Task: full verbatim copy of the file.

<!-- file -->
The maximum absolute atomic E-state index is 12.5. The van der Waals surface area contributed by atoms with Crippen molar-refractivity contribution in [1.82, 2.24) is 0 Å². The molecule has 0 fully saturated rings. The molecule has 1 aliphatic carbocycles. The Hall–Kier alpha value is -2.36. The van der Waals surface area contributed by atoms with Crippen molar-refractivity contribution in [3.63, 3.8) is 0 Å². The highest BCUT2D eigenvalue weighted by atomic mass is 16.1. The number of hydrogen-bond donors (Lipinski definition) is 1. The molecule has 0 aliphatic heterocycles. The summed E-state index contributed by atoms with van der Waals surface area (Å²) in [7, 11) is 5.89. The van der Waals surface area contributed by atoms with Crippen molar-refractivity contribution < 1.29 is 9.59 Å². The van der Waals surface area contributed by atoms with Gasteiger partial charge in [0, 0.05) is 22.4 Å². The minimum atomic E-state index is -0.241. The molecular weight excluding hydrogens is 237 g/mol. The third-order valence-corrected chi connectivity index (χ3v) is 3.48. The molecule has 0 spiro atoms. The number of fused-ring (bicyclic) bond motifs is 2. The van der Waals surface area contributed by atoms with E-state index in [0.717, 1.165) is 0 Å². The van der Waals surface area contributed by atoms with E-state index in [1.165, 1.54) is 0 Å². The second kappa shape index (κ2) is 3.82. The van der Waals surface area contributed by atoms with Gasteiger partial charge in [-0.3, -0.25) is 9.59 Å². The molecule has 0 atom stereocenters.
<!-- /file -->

The maximum absolute atomic E-state index is 12.5. The van der Waals surface area contributed by atoms with Crippen molar-refractivity contribution in [1.82, 2.24) is 0 Å². The molecule has 0 fully saturated rings. The molecule has 1 aliphatic carbocycles. The Hall–Kier alpha value is -2.36. The van der Waals surface area contributed by atoms with Crippen molar-refractivity contribution in [3.63, 3.8) is 0 Å². The highest BCUT2D eigenvalue weighted by atomic mass is 16.1. The number of hydrogen-bond donors (Lipinski definition) is 1. The molecule has 0 aliphatic heterocycles. The summed E-state index contributed by atoms with van der Waals surface area (Å²) in [7, 11) is 5.89. The van der Waals surface area contributed by atoms with Crippen molar-refractivity contribution < 1.29 is 9.59 Å². The van der Waals surface area contributed by atoms with Gasteiger partial charge in [0, 0.05) is 22.4 Å². The minimum atomic E-state index is -0.241. The molecular weight excluding hydrogens is 237 g/mol. The third-order valence-corrected chi connectivity index (χ3v) is 3.48. The molecule has 0 spiro atoms. The number of fused-ring (bicyclic) bond motifs is 2. The van der Waals surface area contributed by atoms with E-state index in [0.717, 1.165) is 0 Å². The van der Waals surface area contributed by atoms with E-state index in [1.165, 1.54) is 0 Å². The second kappa shape index (κ2) is 3.82. The van der Waals surface area contributed by atoms with Gasteiger partial charge in [-0.3, -0.25) is 9.59 Å². The molecule has 0 atom stereocenters.